Arrogance – There is most certainly a place for experts and academics, they bring an essential service to the table and often they are the people who provide us with the research and backing we need to make any changes. However, when that expert is not prepared to continue their own learning by listening to others then we have a problem. Many of us have met some amazing academics with no experience personally of raising a child with a disability but they recognised that this was something they couldn’t bring to the table and they needed other people on board who could. Many of us have however, met some amazingly arrogant self-labelled experts – the ones who believe their own hype. These people exist in the statutory services but also, sadly, in the voluntary sector. This week has seen some shocking arrogance from the voluntary sector, an example that shows a real lack of actual understanding of what our families need or want. The sad thing is none of us are shocked by this, we are just angry.
We know that being a parent of a disabled child is a tough job. Some of us are too tired and knackered to have aspirations, we may never have met a disabled person and we have our own preconceived ideas. We may never even had aspirations for ourselves.
We are, too often, unaware of our rights and our journey is blocked by others telling us either to be realistic or “this is how it’s always been done” and so leaving us to decide if this is a battle we have to fight. If we hear negativity and a medical model approach in the first few years and we continue to hear it we find it a struggle to think of a positive future. How we feel about our children and how the practitioners and services feel about them impacts how our children and young people feel about their own aspirations. Let’s teach our children and young people about their rights and let them aim high!
Ass – Unfortunately, there are far too many of these in this world and so many of them don’t even realise it! Sadly it is often the Asses that make it into powerful positions who take away our control by controlling us. We could write a whole post on this but we are sure you all read the word and a few people came to mind immediately.
Assessment – Core Assessments, Educational Assessments, Development Assessments, Resource Allocation Assessments. Don’t you just love that word??
We need to “assess” your child,young person or my personal favourite, we need to “assess” your/their needs. Now if assessments were carried out without the “budget” also having to be assessed, life would be much better. If assessments led to Action, or even better, if assessments led to immediate Action, it wouldn’t be such a useless word.
If you didn’t know that also sitting in that room with you was the budget (or lack thereof) or if you didn’t attend assessments where it became apparent that decisions had been made before the meeting (to save time) then maybe assessments would be a worthwhile activity for all but let’s be honest, how many assessments have you been involved in that didn’t lead to any improvements for you or your child/young person but certainly ticked a box for someone?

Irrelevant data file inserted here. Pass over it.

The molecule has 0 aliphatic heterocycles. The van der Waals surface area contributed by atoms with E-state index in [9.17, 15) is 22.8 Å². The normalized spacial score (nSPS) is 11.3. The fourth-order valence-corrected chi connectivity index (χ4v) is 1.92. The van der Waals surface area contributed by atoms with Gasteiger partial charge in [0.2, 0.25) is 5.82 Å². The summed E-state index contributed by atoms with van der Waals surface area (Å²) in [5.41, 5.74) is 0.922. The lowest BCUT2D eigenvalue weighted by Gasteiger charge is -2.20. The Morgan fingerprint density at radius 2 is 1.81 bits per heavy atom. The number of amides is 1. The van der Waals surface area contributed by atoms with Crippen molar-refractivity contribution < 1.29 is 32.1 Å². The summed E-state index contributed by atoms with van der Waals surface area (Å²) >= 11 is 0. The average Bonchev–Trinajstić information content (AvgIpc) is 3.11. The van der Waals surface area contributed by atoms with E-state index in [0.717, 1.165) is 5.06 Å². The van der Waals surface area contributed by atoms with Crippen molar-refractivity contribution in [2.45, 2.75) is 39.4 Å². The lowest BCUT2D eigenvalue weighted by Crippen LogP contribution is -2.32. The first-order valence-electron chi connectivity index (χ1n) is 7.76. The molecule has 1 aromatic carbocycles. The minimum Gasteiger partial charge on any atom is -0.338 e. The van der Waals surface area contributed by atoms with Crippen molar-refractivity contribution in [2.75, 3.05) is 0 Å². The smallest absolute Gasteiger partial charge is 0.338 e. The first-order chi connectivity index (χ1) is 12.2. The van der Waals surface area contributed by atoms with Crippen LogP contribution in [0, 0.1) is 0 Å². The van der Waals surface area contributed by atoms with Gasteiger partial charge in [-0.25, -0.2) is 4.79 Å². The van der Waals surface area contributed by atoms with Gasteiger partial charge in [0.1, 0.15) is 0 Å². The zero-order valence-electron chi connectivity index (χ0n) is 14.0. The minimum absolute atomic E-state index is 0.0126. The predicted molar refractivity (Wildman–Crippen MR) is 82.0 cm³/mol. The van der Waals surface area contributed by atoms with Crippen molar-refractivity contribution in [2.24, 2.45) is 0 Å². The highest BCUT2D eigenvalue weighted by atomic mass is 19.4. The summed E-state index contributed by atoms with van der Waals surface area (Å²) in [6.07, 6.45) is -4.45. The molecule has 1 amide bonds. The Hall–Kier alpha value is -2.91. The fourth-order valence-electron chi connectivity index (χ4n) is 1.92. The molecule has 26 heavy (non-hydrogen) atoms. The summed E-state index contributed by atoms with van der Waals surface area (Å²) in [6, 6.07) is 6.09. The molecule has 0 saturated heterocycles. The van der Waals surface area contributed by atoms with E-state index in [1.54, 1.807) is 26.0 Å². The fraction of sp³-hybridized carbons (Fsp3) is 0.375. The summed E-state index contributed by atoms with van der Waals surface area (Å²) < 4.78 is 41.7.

Attitude – Disabled people tell us that negative attitudes are the biggest barrier to their lives.
Attitudes are learned and are deeply imbedded into the culture around disability and impairment. Disabled children are still denied their basic right to a good education. Disabled adults are still denied basic human rights, like equal healthcare and job opportunities. We hear negative and offensive terms being used to describe disabled children, young people, adults and us, as family members, every day.
The definition of attitude is “the way a person views something or tends to behave towards it, often in an evaluative way”. If you meet a practitioner with a “can do” attitude or a local authority officer who sees the child and not the label, life becomes much easier. However, if you meet a practitioner who has a “not my job” attitude or a local authority officer with their beloved checklist, then life becomes a battle. If you are shopping and chaos kicks in, then the way others behave towards you will mean the difference between you arriving back home in tears or with a hopeful smile.
“Attitude is the real disability” is a phrase you will often hear and it is true. Our biggest challenge is to change the public perception of disability and raise awareness so that there is greater understanding of how wonderful our young people are! Positive attitudes will keep our young people within their communities, safe, happy, with purposeful lives as equal citizens.
A great post about Public Attitudes toward disability can be found on Patient Centers website.
Austerity – As you sit and read about the cuts to services, budgets etc, how often do you think “give me a few days with your budget and I could make it go further and I would also provide what people actually need?” When you read that the “bonus” for a company to have a young person in their residential care often exceeds £3k a week but you know that the cost of having that young person in their own community with appropriate support would cost so much less, you have to wonder who is benefitting from the system. In times of austerity, the one thing often missing is common sense.
What have we missed?
We’d love to hear the “A” you think we should have included.
Over the Summer we will be sharing our A to Z of Our Lives. Feel free to email “firstname.lastname@example.org” with any suggestions for the rest of the alphabet.
What do Families say about Our Lives
You can also find resources, recommended by families, over on our Family Rights, Citizenship and Mental Capacity Act resource page.
Mum to three great kids, each with a different SEN.
Transplanted from the NW to the SE.
Co-founder and Director of Bringing Us Together